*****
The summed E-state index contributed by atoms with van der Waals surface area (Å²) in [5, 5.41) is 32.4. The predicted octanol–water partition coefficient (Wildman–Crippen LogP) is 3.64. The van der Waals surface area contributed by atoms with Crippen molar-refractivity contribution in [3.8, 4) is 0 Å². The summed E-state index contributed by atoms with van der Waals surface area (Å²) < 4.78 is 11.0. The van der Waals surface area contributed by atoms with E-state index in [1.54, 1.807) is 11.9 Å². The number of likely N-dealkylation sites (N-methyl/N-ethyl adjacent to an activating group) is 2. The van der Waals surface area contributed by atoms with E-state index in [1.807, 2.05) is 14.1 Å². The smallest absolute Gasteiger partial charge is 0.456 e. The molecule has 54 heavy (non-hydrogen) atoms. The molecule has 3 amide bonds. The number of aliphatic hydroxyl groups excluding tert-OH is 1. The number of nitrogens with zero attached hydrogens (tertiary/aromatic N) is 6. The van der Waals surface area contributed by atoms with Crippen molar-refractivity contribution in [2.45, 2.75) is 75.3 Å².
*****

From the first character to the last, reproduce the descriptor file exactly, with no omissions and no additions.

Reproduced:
The summed E-state index contributed by atoms with van der Waals surface area (Å²) in [5, 5.41) is 32.4. The predicted octanol–water partition coefficient (Wildman–Crippen LogP) is 3.64. The van der Waals surface area contributed by atoms with Crippen molar-refractivity contribution in [3.8, 4) is 0 Å². The summed E-state index contributed by atoms with van der Waals surface area (Å²) < 4.78 is 11.0. The van der Waals surface area contributed by atoms with E-state index in [1.54, 1.807) is 11.9 Å². The number of likely N-dealkylation sites (N-methyl/N-ethyl adjacent to an activating group) is 2. The van der Waals surface area contributed by atoms with E-state index in [1.807, 2.05) is 14.1 Å². The smallest absolute Gasteiger partial charge is 0.456 e. The molecule has 54 heavy (non-hydrogen) atoms. The molecule has 3 amide bonds. The number of aliphatic hydroxyl groups excluding tert-OH is 1. The number of nitrogens with zero attached hydrogens (tertiary/aromatic N) is 6. The van der Waals surface area contributed by atoms with Crippen molar-refractivity contribution in [2.45, 2.75) is 75.3 Å².